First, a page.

I decided to sit down and work out the math. Here's a breakdown of the costs but keep in mind the cost can widely vary to some degree depending upon the brand of printers and the models and type of cartridges and type of refill kits to fit the specific models, for instance, my old printer Canon cartridges used to cost around $10 and alternative brands cartridges went for $3 but now my current printer black cartridge costs between roughly $20 or $25 depending upon who's selling it. Comparatively, such variables significantly alter the cost of ink per page including bulk ink prices depending upon the printer model. And your own method of working out the math may or may not differ from mine.
When I had first gotten my Canon multifunction PIXMA MP180 model last year I vaguely recall the Canon brand replacement black cartridge used to be priced at roughly $25 while the color cartridge was roughly $30 but I just checked again and they're now reduced priced at Canon for roughly $20Black [$19.99] and $25Color although most (but not all) alternative brands still sell them for roughly $25Black and $30Color. I've never refilled a completely empty cartridge but it's my guess that a black cartridge holds approximately somewhere between 10 to 12 cc's or ml's for roughly $20 and prints out around 170 pages before the ink starts running out and the pages begin to get only partially printed out. With this specific model in mind, 170pages/$20 congruent to 1page/n [where n is the cost of pennies per page], that is, 2000pennies x 1page divided by 170pages = 1page costing 12cents per page when using a $20 cartridge.
For the same price of roughly $20 the ?large? size starter refill kit for the PIXMA MP180 model from The Printer Ink Warehouse contains 120 ml's and does 7.5 refills. That's comparing 10 to 12 ml's for a roughly $20 cartridge, compared to 120 ml's for a roughly $20 [$19.95] starter kit. Math-wise, 170pages x 7.5refills = 1,275pages. 1,275pages/$20 congruent to 1page/n [where n is the number of cost of pennies per page], that is, 2000pennies x 1page divided by 1,275pages = 1page costing 1.6cents instead of the 12cents per page.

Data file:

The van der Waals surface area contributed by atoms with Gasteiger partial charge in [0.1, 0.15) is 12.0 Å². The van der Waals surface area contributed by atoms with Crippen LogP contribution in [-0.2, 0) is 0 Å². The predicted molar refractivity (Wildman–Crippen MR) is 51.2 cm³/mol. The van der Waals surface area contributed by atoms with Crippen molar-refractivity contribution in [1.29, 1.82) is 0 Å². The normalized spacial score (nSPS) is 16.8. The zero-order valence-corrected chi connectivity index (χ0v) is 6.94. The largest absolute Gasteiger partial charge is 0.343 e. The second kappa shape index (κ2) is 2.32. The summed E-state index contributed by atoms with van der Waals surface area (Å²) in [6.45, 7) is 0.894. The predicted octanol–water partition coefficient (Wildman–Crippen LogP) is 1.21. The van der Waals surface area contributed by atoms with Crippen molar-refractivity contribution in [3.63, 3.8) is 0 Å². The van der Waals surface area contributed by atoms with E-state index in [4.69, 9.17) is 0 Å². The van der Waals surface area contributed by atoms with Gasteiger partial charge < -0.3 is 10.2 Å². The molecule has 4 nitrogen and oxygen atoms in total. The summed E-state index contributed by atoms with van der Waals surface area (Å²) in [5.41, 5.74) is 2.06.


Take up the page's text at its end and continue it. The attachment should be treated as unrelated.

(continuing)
However, the X-large refill kit for $29 gives 250 ml's and does 15.6 refills which works out to 170pages x 15.6refills = 2,652 pages for $29. 2,652pages/$29 congruent to 1page/n [where n is the number of cost of pennies per page], that is, 2900pennies x 1page divided by 2,652pages = 1.1pennies per page with the 250ml's refill kit.
Refill kits from The Printer Ink Warehouse roughly costs $5 [$4.95]. If buying 250 ml's in bulk ink without a refill kit the price is reduced by roughly $5 or roughly a total of $24 instead of $29 for the 250 ml's which brings the cost down to 2400pennies x 1page divided by 2,652pages = .9 cents or 9 tenths of a penny per page. At this point and in this particular specific instance the cost of ink per page is reduced to a fraction of a penny per page. Keep in mind that the same amount of bulk ink have different prices for different models even within the same brand name printers. Bulk ink also comes in 500ml's, 1000ml's, and 1gallon sizes and of course the bigger the bulk the slightly bigger the savings.
Now that I've looked over these figures I can see where my old printer gave me a much better cost per page than my current printer does since cartridges and bulk ink prices are significantly more expensive with my current printer. It looks like I'm currently getting only around 2 pages per penny which is drastically far from the 50 to 100 pages per penny like I thought although it only feels like it because I had stopped worrying about the cost of ink altogether. I suppose if I lightened my printouts to get more prints per cartridge it would improve the cost a little but me thinks I'd be better off with a different printer that comes with less expensive cartridges and hence less expensive bulk ink prices?
To conclude, it appears actual cost in general is more realistically around a few to several pages per penny for most people when using bulk ink, that's my guess but I suppose some people could perhaps get 10 or more pages per penny? Or maybe my math is off? Each individual would have to visit The Printer Ink Warehouse for themselves to calculate their own numbers to see how much of a fraction of a penny per page it would be for their own printer model but never-the-less the fact still remains, refill kit and bulk ink is thee most economical way to go in terms of PAGES-per-penny which makes sense and only logical when I think about it.